Producer Marvin Worth has set up a project at Warner Bros. about the life of John Hammond, the music-biz legend responsible for discovering Billie Holiday, and later for signing Bob Dylan and Bruce Springsteen to their first record contracts at Columbia.
The project is now in the early stages of development. Worth, who is working with Hammond’s family to develop the pic, is lining up a writer to pen the script and has acquired some of the music rights. He also has acquired a treatment by scribe Millard Lampell.
Hammond was born into part of the Vanderbilt fortune, and spent his life standing up for blacks’ civil rights and pursuing his passion for music, whether it be jazz or rock.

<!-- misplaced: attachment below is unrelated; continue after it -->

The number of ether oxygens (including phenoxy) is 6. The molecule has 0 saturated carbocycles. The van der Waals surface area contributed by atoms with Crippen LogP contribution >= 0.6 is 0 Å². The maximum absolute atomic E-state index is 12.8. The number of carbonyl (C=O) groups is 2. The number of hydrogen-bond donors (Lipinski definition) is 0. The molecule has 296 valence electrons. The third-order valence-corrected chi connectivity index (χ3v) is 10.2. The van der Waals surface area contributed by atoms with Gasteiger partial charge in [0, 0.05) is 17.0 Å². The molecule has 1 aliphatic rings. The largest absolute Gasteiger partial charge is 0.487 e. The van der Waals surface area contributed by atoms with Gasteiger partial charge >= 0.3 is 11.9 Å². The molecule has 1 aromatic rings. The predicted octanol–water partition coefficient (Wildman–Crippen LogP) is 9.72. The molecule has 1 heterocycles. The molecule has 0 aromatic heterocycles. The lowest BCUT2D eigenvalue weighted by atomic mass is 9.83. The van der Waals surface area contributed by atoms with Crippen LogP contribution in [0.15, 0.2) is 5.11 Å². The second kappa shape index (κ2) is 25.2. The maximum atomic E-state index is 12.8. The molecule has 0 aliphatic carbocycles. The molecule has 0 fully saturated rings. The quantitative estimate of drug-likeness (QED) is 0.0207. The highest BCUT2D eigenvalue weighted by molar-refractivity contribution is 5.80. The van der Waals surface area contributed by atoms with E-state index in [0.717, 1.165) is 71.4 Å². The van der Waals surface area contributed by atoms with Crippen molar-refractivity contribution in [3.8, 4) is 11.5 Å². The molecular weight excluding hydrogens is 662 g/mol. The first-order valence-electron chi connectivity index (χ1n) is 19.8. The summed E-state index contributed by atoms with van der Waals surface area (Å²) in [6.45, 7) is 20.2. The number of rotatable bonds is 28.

As a Columbia executive and producer on and off from the 1930s through the ’70s, he was credited with a rare ability to spot talent. He heard Holiday for the first time in a Harlem nightclub in 1932 and brought her to the attention of Benny Goodman, who ended up employing her.
Hammond also worked with an array of other music greats, such as Count Basie, Teddy Wilson and Benny Carter. Later he signed Pete Seeger, Aretha Franklin, Ray Bryant, Carolyn Hester and Dylan to Columbia.
In the early 1970s, Springsteen came to Hammond’s office with his manager and demanded to be heard. Hammond listened and signed him in 1973.
Hammond also fought to break color barriers in nightclubs and on the radio, and later became an NAACP board member. He died in 1987.
Worth’s recent work at Warners includes “Malcolm X,” and he is also developing a biopic of James Dean for the studio, with Marc Rocco attached to direct.
Lampell was repped in the sale by Alan Gasmer at William Morris.